A global trade ban has been imposed on trade in highly endangered pangolins, a scaly creature that is the world’s most poached mammal.
The pangolin, a mammal that looks like an anteater but has the tough scales of a crocodile, has long been prized in central Africa as a bushmeat delicacy.
But growing demand for it from Asia, where pangolin scales are used in Chinese medicine to help women lactate and to cure skin disorders, now threatens to hasten its demise and rob African countries of a precious resource.
Conservationists say the demand boom is due to declining wild populations in Asia as well as high numbers of Chinese workers in Africa’s resource and timber sectors, located in remote regions of the continent’s interior.
The example of Africa’s elephants, whose numbers have been slashed by demand from Asia for their ivory, have prompted conservations to mobilize to protect the pangolins.
Member states of the UN’s Convention on International Trade in Endangered Species, known as CITES, voted in Johannesburg on Wednesday to place the eight species of pangolin on the convention’s “Appendix I”, which prohibits any cross-border movement in the animals or their body parts for commercial purposes.
“Giving pangolins full protection under CITES will eliminate any question about legality of trade, making it harder for criminals to traffic them and increasing the consequences for those who do,” Ginette Hemley, of conservation group WWF, said.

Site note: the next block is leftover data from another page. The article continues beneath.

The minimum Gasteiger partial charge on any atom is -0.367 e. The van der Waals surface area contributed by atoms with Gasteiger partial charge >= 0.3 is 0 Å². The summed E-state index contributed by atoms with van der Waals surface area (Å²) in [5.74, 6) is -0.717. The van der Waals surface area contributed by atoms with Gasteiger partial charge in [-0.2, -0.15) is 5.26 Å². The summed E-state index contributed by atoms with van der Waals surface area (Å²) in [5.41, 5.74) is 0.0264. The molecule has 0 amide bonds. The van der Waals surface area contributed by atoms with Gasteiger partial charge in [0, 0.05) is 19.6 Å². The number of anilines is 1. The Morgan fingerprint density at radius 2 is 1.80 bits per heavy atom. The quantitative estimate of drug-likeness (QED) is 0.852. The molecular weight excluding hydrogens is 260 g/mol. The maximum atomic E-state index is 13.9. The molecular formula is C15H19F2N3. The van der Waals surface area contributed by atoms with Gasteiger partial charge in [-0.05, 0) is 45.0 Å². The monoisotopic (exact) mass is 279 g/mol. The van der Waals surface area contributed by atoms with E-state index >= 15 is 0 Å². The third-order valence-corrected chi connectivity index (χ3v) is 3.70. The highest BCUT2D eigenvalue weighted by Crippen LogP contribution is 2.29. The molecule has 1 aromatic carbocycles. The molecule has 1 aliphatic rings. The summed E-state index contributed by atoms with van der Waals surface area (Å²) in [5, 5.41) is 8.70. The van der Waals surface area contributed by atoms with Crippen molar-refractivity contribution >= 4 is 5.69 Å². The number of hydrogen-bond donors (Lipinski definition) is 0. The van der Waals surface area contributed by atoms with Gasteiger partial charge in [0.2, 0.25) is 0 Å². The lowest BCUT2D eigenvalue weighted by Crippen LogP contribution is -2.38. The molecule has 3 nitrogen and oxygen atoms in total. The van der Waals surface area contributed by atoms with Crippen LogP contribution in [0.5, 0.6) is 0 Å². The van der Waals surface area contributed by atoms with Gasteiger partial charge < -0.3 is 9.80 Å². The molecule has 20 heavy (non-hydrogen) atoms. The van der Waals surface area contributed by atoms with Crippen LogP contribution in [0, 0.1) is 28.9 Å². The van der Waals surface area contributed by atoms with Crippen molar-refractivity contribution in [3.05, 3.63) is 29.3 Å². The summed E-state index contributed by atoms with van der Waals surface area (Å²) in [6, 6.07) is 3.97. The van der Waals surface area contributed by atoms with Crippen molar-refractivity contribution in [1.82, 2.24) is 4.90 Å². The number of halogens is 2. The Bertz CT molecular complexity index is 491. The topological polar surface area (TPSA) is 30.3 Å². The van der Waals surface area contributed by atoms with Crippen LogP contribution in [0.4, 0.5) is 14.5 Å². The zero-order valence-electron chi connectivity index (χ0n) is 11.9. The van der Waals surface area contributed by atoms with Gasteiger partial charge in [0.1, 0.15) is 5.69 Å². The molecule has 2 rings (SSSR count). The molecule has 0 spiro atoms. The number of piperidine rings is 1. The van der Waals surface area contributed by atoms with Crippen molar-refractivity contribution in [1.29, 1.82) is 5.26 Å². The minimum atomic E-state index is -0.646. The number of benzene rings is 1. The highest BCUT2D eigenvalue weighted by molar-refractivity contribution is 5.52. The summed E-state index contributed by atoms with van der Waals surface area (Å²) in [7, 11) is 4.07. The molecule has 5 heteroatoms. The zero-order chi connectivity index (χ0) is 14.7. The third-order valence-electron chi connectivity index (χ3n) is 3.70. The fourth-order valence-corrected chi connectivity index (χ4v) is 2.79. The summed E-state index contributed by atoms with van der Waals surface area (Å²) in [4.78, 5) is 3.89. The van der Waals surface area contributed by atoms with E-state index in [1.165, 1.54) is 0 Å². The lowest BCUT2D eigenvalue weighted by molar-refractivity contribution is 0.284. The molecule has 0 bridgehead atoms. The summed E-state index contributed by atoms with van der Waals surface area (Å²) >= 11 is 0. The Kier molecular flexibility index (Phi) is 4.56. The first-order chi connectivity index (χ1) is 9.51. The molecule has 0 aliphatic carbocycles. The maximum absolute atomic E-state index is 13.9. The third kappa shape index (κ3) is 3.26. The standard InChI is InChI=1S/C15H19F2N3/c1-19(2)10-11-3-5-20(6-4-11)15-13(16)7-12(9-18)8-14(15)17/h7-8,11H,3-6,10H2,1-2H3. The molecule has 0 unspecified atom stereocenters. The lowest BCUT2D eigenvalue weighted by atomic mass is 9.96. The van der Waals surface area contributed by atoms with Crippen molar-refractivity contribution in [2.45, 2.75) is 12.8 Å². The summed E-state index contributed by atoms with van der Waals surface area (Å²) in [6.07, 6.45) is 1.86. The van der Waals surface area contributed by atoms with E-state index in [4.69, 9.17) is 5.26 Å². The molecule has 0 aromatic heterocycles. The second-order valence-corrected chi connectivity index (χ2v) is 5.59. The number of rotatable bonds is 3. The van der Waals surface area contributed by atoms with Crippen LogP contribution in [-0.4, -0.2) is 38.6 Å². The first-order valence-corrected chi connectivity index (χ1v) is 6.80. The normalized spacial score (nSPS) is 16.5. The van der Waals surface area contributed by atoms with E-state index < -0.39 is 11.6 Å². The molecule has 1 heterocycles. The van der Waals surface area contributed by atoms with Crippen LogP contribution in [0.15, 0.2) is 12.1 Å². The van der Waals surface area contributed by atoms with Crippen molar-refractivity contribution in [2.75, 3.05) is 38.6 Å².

Like other illicit wildlife commodity pipelines, such as elephant ivory and rhino horn, Africa is the main source of pangolin supply, while the demand comes from Asia.
Pangolin meat is prized as a delicacy in Asian economies such as Vietnam, while the animal’s scales, made of keratin, are used in traditional medicines.
Shy and near-sighted, pangolins only venture out from the safety of their burrows or tree-top homes at night to scour for insects.
When startled, they curl up into a ball – a technique that is futile against the cable snares set by hunters.
All eight of the world’s species of pangolin, which range from 30 to 100 centimetres length, are threatened with extinction.
Conservationists have said the demand boom stems from declining wild populations in Asia as well as high numbers of Chinese workers in Africa’s resource and timber sectors.
Only a few thousand remain in Morocco and Algeria and there is a feral population on the Rock of Gibraltar.